Do you have a friend or family member who is facing an unplanned pregnancy?

Are you wondering how to best support her?

I believe the most important thing you can say to a woman who is considering adoption is — you have a choice. You always have a choice and I will support you either way.

Often, women believe their only option is to place their child for adoption, whether it be for financial reasons, lack of support, or peer pressure. Placing your child for adoption will naturally come with moments of regret and doubts, and even more so if the birth mother feels she had no other option.

A young woman is serious as she holds a pair of eyeglasses and sits on a living room couch with an unrecognizable friend. She is asking her advice on a matter of concern.Creating a positive and supportive environment for an expectant mother will guide her to make the best possible decision for herself and her child. Educating her on the resources that are available, whether she chooses to place or parent, will be vital in helping her make a well-thought-out decision. Eighteen years ago, when I placed my baby girl for adoption, there was limited post-placement support. It took years to convince adoption agencies that post-placement therapy and information on grief is crucial to birth parents’ healing. I believe there are good agencies that now understand this need. There are also many online support groups for parents and birth parents. Do some research and find what best fits the expectant parent you’re supporting.

Each step in an unplanned pregnancy is flooded with decisions that must be made. It can be overwhelming to pick an adoptive couple for your child or figure out how you will make rent once your baby arrives. If you want to support your friend or family member truly, remind them the choice is theirs to make. Their choice may change from day to day, and that’s okay, it is common to jump back and forth with life-changing decisions. Most likely this will be the most significant divide they will ever face, a crossroads. Once they make that first step, make sure you are there holding their hand.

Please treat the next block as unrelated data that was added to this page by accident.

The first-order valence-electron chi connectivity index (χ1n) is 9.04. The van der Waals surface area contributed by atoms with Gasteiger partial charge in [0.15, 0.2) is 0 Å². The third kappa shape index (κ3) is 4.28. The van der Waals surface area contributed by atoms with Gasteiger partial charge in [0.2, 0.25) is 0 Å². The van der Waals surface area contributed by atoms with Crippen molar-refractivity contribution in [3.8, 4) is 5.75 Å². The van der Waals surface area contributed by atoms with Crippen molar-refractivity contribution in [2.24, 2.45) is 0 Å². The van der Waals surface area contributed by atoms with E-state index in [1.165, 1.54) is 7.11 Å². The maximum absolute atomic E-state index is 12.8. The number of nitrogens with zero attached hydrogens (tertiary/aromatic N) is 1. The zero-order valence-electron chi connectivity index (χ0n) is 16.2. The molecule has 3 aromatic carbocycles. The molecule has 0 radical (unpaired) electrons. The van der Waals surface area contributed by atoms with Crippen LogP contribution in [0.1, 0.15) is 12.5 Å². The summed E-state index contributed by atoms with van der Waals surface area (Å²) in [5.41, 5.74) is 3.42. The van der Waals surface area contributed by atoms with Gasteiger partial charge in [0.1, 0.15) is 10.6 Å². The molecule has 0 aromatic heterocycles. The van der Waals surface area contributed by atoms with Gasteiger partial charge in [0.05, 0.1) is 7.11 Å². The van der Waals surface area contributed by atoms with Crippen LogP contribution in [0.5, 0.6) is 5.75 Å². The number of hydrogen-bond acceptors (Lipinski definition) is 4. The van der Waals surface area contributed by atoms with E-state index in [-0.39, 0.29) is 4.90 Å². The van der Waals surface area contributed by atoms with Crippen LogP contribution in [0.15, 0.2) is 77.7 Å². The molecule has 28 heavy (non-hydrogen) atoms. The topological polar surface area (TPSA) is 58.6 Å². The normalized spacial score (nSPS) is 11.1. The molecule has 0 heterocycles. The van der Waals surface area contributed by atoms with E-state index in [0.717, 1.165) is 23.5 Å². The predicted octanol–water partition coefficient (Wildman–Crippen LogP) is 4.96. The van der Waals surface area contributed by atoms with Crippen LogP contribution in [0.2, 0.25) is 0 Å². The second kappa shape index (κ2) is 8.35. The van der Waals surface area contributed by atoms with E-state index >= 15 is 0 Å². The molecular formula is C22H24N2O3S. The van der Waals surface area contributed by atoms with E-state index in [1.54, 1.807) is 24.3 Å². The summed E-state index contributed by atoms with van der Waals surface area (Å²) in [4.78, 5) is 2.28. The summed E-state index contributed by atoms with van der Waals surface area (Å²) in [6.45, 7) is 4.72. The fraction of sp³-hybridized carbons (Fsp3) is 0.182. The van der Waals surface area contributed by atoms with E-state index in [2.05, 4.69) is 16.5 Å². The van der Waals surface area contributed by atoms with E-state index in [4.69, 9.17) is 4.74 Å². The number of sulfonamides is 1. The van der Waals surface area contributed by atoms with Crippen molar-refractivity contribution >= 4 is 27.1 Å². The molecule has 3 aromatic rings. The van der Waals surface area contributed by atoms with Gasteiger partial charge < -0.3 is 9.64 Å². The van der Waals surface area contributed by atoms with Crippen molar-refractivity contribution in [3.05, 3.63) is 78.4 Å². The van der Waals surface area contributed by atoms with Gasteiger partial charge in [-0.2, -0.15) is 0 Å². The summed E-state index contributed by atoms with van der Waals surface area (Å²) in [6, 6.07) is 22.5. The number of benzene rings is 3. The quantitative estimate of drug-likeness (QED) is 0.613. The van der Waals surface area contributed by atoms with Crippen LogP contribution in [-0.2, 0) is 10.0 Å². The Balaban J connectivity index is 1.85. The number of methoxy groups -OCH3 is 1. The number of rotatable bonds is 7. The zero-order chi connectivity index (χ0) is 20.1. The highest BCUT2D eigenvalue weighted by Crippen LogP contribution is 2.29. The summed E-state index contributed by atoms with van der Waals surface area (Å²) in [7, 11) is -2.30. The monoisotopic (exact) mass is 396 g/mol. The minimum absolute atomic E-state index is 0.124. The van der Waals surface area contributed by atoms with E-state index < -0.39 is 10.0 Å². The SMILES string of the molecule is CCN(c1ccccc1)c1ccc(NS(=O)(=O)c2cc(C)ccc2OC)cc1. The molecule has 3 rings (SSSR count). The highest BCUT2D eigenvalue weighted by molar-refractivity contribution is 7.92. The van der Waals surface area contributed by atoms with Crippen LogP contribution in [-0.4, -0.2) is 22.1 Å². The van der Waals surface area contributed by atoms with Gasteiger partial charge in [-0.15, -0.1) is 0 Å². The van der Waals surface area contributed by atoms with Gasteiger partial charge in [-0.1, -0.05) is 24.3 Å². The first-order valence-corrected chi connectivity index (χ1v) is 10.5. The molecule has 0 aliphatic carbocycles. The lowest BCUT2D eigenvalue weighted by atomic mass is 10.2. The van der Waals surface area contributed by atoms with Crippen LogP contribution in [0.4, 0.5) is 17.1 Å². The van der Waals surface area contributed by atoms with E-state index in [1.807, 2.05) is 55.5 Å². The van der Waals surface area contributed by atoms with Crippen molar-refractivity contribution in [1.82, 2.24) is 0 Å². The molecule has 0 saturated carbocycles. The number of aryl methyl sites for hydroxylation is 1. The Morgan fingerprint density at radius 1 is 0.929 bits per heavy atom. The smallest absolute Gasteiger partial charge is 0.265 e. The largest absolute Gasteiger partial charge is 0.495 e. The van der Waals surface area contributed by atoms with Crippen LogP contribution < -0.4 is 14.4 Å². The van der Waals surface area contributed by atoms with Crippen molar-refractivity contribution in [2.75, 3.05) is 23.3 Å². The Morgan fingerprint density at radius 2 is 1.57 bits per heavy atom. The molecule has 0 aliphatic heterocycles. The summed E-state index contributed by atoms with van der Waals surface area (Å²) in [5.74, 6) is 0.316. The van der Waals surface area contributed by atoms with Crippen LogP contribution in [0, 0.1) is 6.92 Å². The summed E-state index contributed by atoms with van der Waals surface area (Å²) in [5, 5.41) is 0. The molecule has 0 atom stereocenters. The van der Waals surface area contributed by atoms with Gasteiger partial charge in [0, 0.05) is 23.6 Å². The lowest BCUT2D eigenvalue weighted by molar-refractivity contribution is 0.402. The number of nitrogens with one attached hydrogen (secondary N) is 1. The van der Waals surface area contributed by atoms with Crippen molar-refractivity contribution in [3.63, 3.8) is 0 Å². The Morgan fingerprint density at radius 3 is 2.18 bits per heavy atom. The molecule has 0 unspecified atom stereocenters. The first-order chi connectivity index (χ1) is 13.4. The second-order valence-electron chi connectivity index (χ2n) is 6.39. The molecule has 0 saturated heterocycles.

I am grateful for the support of loved ones, friends, and family members who constantly reminded me, during my unplanned pregnancy, that I had a choice — I could place, and I could parent. Each option held different consequences and struggles; there was no “right” or “wrong” decision. Each choice held emotional weight for all involved. As I stood at the crossroads, I made a list of pros and cons, and with that list came awareness. The confidence to create that list came from the positive environment I was gifted by those around me.

At some point, all of us will stand at a crossroads (it may not be an unplanned pregnancy), and we will look around for a loving hand to walk beside us. We will look for reassurance and understanding, whatever the decision may be. Be the hand you might find yourself needing someday or be the hand someone offered to you. The love and support you give comes back to you tenfold.

Educate an expectant parent on their options, remind them they have a choice, and support their decision. Be a voice of reason, unconditional love, and understanding. Their confidence will grow and you will help create a stable space for them to make the best decision possible.

As a public speaker and birth mother, Gina has engaged audiences at adoption conferences and birth mother retreats nationwide. After placing her baby for adoption in the fall of 2000, she founded Birth Mother Baskets, a non-profit organization focused on providing emotional support to birth mothers post-placement.

After 14 years of running Birth Mother Baskets, Gina stepped away to pursue a career as a Creative Arts Manager. A severe concussion in 2016 led Gina back to rediscover her real passion for writing and adoption. She has been working on her adoption memoir since that time. 

Her writing has been featured on America Adopts, Adoption Today, American Adoptions,,, and CAIRS News Room. Gina has received the UAC Community Excellence Award for outstanding contributions to adoption in Utah. 

Gina currently works as a content writer, blogger, and birth mother advocate for CAIRS Solutions. She lives in Utah with her husband and three children. You can read her independent work at and follow her on Instagram at @ginacrottswriter.